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At last we hear the ringing voice of an ex-Montrealer

At last we hear the voice and see the vision of  a Montreal expatriate! Film-maker John Walker, who earned well-deserved kudos with his docudrama Passage, has worked magic again with Quebec My Country Mon Pays. Down through the decades, we have heard countless francophones and many an "anglo" speaking to the outside world from within Quebec. We have heard numerous Ontarians and western Canadians sounding off on the "Quebec problem." We have heard from immigrants who have recently taken up residence in Montreal. But the complex, haunted perspective of the ex-Montrealer? The individual of Scottish and Irish ancestry, say, who has been abridged and demonized as a "maudit Anglais" and driven out of the home where his ancestors have lived for a couple of hundred years? That is someone we have not yet heard from -- not on a major scale. Walker has stepped into and filled that void. How did he get the legendary Denys Arcand to articulate the prevailing Quebecois attitude so openly? And that is just one of the triumphs. While telling a personal story, and a political one, Walker moves between French and English. He moves across classes and from city to country. He takes us across generations and highlights recurring challenges. He evokes the past through wonderful old photos and clips. In the present, he rides us into Montreal on the train, and visits the historic church at St. Eustache (look right). He even goes to Scotland for the recent referendum. Walker's ambitious film may prove controversial. This much is certain: it will resonate with ex-Montrealers, and yes, we are legion. [Quebec My Country shows again at HotDocs on May 3 and May 8.]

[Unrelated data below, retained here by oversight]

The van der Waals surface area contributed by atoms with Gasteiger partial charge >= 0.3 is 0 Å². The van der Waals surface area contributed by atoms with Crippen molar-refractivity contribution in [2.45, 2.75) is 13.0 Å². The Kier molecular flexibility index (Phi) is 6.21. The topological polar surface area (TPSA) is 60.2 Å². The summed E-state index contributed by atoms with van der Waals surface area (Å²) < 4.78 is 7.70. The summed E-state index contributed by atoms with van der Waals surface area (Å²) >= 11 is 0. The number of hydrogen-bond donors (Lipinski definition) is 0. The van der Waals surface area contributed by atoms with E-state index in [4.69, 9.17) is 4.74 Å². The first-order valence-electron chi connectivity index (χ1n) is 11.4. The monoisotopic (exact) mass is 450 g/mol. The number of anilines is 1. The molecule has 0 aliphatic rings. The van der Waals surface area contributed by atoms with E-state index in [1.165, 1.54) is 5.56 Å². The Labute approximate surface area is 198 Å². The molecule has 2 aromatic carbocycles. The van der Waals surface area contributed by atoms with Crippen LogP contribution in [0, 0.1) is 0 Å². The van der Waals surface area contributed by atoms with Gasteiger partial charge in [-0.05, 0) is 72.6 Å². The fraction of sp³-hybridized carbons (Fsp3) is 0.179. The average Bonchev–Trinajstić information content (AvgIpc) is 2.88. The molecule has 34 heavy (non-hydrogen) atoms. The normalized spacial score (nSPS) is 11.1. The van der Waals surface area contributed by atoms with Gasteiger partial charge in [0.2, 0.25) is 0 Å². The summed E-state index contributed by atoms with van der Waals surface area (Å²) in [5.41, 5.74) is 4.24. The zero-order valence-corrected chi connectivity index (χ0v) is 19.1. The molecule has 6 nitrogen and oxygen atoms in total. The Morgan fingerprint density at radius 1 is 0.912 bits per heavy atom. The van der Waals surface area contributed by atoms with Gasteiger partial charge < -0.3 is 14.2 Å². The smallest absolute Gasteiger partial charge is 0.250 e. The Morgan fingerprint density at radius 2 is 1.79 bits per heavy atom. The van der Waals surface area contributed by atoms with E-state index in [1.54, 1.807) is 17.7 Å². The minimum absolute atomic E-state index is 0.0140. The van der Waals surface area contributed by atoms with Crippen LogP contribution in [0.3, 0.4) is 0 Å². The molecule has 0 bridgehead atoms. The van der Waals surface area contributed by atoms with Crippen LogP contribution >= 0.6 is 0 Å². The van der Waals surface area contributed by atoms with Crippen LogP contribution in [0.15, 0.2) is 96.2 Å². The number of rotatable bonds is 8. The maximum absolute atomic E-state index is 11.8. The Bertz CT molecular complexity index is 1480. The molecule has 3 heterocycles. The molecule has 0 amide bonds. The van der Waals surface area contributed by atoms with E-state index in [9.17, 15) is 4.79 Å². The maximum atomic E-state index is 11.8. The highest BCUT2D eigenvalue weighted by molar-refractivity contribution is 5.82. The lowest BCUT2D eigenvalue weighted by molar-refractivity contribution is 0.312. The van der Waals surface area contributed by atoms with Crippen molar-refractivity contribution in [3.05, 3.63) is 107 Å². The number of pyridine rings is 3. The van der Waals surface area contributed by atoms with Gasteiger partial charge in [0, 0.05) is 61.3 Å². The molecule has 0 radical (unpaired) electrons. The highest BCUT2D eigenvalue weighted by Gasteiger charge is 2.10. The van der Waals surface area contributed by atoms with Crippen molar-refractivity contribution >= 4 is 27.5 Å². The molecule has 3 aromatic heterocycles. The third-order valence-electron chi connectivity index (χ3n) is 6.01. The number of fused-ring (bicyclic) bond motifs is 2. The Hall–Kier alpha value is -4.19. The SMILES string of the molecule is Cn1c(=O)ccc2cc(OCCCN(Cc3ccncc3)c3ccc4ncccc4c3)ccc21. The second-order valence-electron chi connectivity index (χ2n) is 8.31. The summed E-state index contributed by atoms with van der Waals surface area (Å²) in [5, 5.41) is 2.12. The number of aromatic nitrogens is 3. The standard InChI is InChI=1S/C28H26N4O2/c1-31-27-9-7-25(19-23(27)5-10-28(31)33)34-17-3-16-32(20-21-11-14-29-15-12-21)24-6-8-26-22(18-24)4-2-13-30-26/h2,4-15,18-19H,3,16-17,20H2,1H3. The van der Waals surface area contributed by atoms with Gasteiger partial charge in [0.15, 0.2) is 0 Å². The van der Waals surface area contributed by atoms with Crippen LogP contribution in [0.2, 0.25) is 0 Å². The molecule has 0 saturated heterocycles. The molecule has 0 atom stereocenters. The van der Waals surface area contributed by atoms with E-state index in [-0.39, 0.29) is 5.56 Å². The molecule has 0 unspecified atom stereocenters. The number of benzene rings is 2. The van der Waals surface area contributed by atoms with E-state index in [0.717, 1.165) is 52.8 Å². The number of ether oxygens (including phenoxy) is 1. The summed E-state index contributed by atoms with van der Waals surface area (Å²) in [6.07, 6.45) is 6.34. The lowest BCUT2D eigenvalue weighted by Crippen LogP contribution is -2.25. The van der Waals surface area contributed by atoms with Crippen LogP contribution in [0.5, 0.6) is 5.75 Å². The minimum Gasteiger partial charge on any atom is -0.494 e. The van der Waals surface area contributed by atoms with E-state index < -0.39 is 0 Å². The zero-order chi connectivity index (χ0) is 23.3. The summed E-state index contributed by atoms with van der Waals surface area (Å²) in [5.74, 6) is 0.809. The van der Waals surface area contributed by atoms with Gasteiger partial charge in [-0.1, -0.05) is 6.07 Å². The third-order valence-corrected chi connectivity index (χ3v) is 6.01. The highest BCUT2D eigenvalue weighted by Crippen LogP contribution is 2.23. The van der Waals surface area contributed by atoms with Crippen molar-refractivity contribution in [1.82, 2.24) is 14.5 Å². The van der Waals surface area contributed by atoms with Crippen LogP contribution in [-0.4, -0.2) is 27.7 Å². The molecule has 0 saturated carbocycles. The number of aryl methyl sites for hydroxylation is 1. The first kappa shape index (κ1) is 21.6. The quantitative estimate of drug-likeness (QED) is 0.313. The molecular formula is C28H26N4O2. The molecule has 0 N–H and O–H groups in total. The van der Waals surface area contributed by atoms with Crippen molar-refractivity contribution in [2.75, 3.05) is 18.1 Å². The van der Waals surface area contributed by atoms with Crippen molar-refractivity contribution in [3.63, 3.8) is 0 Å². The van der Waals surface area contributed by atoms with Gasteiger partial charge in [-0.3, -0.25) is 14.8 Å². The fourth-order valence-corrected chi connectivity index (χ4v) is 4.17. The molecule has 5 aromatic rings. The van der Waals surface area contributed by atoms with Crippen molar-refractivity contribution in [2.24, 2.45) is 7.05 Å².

Ken McGoogan
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Before turning mainly to books about arctic exploration and Canadian history, Ken McGoogan worked for two decades as a journalist at major dailies in Toronto, Calgary, and Montreal. He teaches creative nonfiction writing through the University of Toronto and in the MFA program at King’s College in Halifax. Ken served as chair of the Public Lending Right Commission, has written recently for Canada’s History, Canadian Geographic, and Maclean’s, and sails with Adventure Canada as a resource historian. Based in Toronto, he has given talks and presentations across Canada, from Dawson City to Dartmouth, and in places as different as Edinburgh, Melbourne, and Hobart.